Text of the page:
Almost immediately after Michael Jackson started sexually abusing me at seven years old, he proceeded to warn me that if anyone were to ever find out what “we” were doing, he and I would go to jail for the rest of our lives. He then continued to explain to me that we loved each other and that this (sexual interaction) is how we show each other our love. But that people were ignorant, would not understand and would destroy us. "LOVE"/FEAR, done deal for me; I was never going to tell a soul, ever.
In 1993, when I was 11-years-old, Michael Jackson was accused of child sexual abuse by Jordan Chandler. It was a civil suit that ignited a criminal investigation. Being that I was one of Michael Jacksonʻs little boy “friends,” I also became wrapped up in the investigation. The way I first learned about it was one day out of the blue, two police officers knocked on our door. They sat me on our staircase and interrogated me as to whether Michael Jackson had ever done anything sexual to me. Michaelʻs words kept ringing in my head, if anyone were to ever find out what “we” were doing, he and I would go to jail for the rest of our lives. Feeling like a criminal, terrified inside, but stoic and determined outside, I did the only thing I felt I could do to protect myself and Michael, whom I loved immensely; I lied to the police.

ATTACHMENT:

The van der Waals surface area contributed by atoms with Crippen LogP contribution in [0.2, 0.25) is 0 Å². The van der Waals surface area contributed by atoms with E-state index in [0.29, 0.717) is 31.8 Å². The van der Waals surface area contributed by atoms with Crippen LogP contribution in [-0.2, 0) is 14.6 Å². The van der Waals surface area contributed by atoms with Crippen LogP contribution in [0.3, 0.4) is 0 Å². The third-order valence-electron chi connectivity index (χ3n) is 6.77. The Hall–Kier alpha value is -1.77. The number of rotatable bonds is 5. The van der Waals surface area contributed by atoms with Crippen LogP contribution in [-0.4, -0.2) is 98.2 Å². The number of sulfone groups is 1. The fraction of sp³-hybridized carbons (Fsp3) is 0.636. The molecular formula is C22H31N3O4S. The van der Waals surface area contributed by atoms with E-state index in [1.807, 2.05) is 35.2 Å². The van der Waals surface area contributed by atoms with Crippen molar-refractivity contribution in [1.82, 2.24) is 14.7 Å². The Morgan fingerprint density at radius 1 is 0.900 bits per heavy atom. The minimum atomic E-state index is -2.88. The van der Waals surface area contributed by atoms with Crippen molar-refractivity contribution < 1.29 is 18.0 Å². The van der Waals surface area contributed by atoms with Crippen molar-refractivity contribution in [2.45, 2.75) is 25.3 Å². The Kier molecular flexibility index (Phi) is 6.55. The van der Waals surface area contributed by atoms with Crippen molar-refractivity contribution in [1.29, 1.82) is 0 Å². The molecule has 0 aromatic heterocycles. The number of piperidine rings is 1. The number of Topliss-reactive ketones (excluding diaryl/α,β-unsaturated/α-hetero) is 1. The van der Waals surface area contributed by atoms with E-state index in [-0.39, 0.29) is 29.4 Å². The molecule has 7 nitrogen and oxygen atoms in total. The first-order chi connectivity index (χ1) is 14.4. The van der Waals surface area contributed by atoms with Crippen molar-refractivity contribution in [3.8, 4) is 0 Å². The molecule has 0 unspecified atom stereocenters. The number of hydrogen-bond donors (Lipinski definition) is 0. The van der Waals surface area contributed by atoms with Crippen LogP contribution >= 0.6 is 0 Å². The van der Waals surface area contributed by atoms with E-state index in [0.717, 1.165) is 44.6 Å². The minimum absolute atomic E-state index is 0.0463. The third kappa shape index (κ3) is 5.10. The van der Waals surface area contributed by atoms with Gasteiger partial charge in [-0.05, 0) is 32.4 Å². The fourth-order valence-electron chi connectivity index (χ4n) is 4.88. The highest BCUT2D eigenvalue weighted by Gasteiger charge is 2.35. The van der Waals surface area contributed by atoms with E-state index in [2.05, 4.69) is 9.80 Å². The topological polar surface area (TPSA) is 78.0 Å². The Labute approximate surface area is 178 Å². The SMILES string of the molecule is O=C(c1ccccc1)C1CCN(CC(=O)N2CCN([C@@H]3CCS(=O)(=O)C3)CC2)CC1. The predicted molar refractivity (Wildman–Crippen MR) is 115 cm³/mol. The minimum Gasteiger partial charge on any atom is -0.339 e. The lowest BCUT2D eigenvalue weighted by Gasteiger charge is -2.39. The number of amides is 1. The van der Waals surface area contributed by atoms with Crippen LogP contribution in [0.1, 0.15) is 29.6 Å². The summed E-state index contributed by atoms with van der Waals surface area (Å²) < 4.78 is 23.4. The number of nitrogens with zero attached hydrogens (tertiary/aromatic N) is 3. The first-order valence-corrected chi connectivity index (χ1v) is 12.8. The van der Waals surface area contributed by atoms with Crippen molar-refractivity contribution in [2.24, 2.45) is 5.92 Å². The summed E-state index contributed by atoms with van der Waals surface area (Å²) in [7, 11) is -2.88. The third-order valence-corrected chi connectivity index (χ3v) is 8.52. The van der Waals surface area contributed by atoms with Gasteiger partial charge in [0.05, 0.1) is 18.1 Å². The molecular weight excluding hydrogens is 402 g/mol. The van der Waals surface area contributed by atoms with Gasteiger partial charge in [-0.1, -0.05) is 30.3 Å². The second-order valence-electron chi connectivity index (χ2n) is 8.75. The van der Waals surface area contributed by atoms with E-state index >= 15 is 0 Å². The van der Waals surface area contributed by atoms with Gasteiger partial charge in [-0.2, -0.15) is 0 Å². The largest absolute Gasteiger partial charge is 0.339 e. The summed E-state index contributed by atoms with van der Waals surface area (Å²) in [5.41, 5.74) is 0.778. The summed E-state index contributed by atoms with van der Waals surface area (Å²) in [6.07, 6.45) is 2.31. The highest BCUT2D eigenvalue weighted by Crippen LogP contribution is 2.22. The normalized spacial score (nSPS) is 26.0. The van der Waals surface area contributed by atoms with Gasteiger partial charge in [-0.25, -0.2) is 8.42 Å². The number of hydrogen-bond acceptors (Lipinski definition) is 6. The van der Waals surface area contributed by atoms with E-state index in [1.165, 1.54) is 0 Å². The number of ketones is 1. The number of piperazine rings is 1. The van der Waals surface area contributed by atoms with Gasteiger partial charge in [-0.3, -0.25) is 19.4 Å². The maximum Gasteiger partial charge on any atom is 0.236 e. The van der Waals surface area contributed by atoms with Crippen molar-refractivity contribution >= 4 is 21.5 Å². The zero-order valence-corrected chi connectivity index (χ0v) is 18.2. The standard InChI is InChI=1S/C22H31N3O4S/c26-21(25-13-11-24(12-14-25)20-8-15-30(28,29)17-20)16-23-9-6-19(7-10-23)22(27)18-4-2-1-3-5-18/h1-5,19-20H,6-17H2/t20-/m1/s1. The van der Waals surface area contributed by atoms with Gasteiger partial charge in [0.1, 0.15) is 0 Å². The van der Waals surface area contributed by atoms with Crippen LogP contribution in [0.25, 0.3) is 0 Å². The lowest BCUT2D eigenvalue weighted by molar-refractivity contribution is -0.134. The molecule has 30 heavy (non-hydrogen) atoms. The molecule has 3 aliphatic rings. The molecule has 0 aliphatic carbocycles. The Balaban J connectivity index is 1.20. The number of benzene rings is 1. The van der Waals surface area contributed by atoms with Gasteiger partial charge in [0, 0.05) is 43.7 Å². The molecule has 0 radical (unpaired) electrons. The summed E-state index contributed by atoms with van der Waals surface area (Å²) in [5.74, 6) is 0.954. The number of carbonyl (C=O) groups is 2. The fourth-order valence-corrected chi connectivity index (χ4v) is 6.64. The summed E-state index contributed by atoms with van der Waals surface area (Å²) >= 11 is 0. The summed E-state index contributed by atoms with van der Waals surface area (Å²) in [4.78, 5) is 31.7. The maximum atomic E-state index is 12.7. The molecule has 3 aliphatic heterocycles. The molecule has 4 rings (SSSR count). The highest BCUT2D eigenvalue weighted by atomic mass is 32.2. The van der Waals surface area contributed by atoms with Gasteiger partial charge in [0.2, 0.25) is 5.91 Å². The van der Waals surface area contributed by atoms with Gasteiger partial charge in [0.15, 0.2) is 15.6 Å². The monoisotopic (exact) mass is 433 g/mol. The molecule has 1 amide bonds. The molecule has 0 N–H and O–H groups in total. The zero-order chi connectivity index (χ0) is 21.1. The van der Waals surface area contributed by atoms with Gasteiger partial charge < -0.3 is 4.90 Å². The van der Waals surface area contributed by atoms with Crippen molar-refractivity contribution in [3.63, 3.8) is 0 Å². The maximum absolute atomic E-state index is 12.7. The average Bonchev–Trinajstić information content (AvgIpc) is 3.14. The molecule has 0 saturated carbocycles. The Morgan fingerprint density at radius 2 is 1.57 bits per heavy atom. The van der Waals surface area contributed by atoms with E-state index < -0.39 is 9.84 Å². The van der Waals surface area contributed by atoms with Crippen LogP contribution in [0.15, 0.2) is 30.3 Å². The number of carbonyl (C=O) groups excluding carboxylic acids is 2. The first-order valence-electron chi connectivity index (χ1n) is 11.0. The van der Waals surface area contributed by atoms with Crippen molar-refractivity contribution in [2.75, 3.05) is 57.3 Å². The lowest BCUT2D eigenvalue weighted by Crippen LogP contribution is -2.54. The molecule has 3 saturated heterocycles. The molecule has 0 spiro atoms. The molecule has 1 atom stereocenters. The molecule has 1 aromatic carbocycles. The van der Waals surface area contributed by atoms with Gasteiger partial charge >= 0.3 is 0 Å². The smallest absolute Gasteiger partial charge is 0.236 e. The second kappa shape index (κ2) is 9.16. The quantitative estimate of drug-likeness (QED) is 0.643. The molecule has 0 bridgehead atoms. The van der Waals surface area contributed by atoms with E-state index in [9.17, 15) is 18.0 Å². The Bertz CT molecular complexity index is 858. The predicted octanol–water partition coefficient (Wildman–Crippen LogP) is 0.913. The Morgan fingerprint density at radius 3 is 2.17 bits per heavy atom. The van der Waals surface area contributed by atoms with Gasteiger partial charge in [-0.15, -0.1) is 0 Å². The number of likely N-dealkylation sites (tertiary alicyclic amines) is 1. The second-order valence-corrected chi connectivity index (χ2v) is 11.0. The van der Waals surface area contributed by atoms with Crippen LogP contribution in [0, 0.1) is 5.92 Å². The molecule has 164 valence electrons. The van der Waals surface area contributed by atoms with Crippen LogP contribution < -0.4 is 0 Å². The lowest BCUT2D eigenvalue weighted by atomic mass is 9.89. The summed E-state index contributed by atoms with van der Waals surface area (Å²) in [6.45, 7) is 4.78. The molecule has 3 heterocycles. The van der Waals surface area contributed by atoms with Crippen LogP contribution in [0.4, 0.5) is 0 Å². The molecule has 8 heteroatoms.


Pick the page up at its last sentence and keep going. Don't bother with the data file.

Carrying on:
Amidst the same investigation, I was called to testify before a grand jury. Thinking it would be too frightening for me, my Mother wouldnʻt allow it, so Judge Lance Ito (of OJ Simpson fame) charged me with contempt of court. They placed me with a Juvenile Corrections Officer who told me I could go to jail for not complying with the courts wishes. Michaelʻs words were coming true I thought and the fear was crippling. Eventually, a deal was struck for me to testify privately in a conference room.
That deposition at 11-years-old was several hours of being grilled by California district attorneys determined to prove Michael Jacksonʻs guilt. Leading up to it, I received daily calls from Michael where he repeatedly rehearsed mock interrogations with me, training me to lie and be a soldier for his defense. There is absolutely no doubt that I was scared going into that deposition, but by that point I had learned by both direct training from and modeling of Michael Jackson, exactly how to numb and compartmentalize my feelings to enable me to put on the show I needed to for the sake of “both” of our survival. My Lawyer, paid for by Michael Jackson, said of me to my Mother after the deposition, “Iʻve never seen anything like it. Wade had them eating out of the palm of his hand.” Well, I was unfortunately trained by one of the best.
Michael Jackson implanted into me from the very beginning beliefs such as, “Be the best or nothing at all. Study the greats and become greater. Rule the world. Immortalize yourself.” As I began my adult career at fourteen years old, these were my directives. This ruled out any room for mistakes, experimentation, playfulness, or genuine collaboration. Therefore over the years, the bulk of my Choreography, Stage Direction, Film Direction, Song Writing and Producing experiences were motivated most notably by one thing, FEAR of not being the BEST. By the grace of the universe, I still managed to somehow manifest some good art at times, but the experience of getting there was most often extremely painful.